namespace ECommerce.Carts.GettingCartById
{
    public class CartDetails
    {
        public Guid Id { get; set; }
        public Guid ClientId { get; set; }

        public CartStatus Status { get; set; }

        public IList<PricedProductItem> ProductItems { get; set; } = default!;

        public decimal TotalPrice => ProductItems.Sum(pi => pi.TotalPrice);

        public int Version { get; set; }

        public void Apply(CartInitialized @event)
        {
            Version++;

            Id = @event.CartId;
            ClientId = @event.ClientId;
            ProductItems = new List<PricedProductItem>();
            Status = @event.CartStatus;
        }

        public void Apply(ProductAdded @event)
        {
            Version++;

            var newProductItem = @event.ProductItem;

            var existingProductItem = FindProductItemMatchingWith(newProductItem);

            if (existingProductItem is null)
            {
                ProductItems.Add(newProductItem);
                return;
            }

            ProductItems.Replace(
                existingProductItem,
                existingProductItem.MergeWith(newProductItem)
            );
        }

        public void Apply(ProductRemoved @event)
        {
            Version++;

            var productItemToBeRemoved = @event.ProductItem;

            var existingProductItem = FindProductItemMatchingWith(@event.ProductItem);

            if(existingProductItem == null)
                return;

            if (existingProductItem.HasTheSameQuantity(productItemToBeRemoved))
            {
                ProductItems.Remove(existingProductItem);
                return;
            }

            ProductItems.Replace(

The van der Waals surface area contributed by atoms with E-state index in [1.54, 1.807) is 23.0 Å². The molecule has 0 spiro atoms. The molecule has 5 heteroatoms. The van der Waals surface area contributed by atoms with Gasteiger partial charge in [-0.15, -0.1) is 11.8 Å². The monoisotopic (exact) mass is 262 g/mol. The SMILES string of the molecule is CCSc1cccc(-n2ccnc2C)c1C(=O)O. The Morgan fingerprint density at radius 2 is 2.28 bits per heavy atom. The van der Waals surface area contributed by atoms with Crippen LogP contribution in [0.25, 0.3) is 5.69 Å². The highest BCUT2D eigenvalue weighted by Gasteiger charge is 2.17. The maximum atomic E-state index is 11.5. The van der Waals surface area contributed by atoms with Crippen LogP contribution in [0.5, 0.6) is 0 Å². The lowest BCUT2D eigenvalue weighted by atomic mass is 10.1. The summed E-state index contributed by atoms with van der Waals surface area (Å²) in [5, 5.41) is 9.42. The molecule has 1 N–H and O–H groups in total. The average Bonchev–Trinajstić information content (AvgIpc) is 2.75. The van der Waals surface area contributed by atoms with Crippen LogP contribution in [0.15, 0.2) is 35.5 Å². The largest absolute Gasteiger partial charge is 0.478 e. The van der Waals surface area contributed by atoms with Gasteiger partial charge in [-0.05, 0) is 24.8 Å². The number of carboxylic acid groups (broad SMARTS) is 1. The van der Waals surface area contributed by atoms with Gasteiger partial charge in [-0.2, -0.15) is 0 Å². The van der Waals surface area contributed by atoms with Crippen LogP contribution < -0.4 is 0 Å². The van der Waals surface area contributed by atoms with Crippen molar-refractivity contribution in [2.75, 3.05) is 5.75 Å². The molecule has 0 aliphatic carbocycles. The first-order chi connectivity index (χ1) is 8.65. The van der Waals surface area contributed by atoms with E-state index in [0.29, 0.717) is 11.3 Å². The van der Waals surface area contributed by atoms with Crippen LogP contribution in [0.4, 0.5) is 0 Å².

existingProductItem,
                existingProductItem.Substract(productItemToBeRemoved)
            );
        }

        public void Apply(CartConfirmed @event)
        {
            Version++;

            Status = CartStatus.Confirmed;
        }

        private PricedProductItem? FindProductItemMatchingWith(PricedProductItem productItem)
        {
            return ProductItems
                .SingleOrDefault(pi => pi.MatchesProductAndPrice(productItem));
        }
    }

    public class CartDetailsProjection : AggregateProjection<CartDetails>
    {
        public CartDetailsProjection()
        {
            ProjectEvent<CartInitialized>((item, @event) => item.Apply(@event));

            ProjectEvent<ProductAdded>((item, @event) => item.Apply(@event));

            ProjectEvent<ProductRemoved>((item, @event) => item.Apply(@event));

            ProjectEvent<CartConfirmed>((item, @event) => item.Apply(@event));
        }
    }
}

Of course, a project that does not have CQRS or Event Sourcing can also benefit from this. Rule of thumb: keep things together that change together. Besides reducing the context switching, such a split also improves understanding of what is happening in business, managing dependencies and ultimately even scaling out. It’s easier to extract features into dedicated microservices.

What do you think? How does it look in your project?

Cheers!

Oskar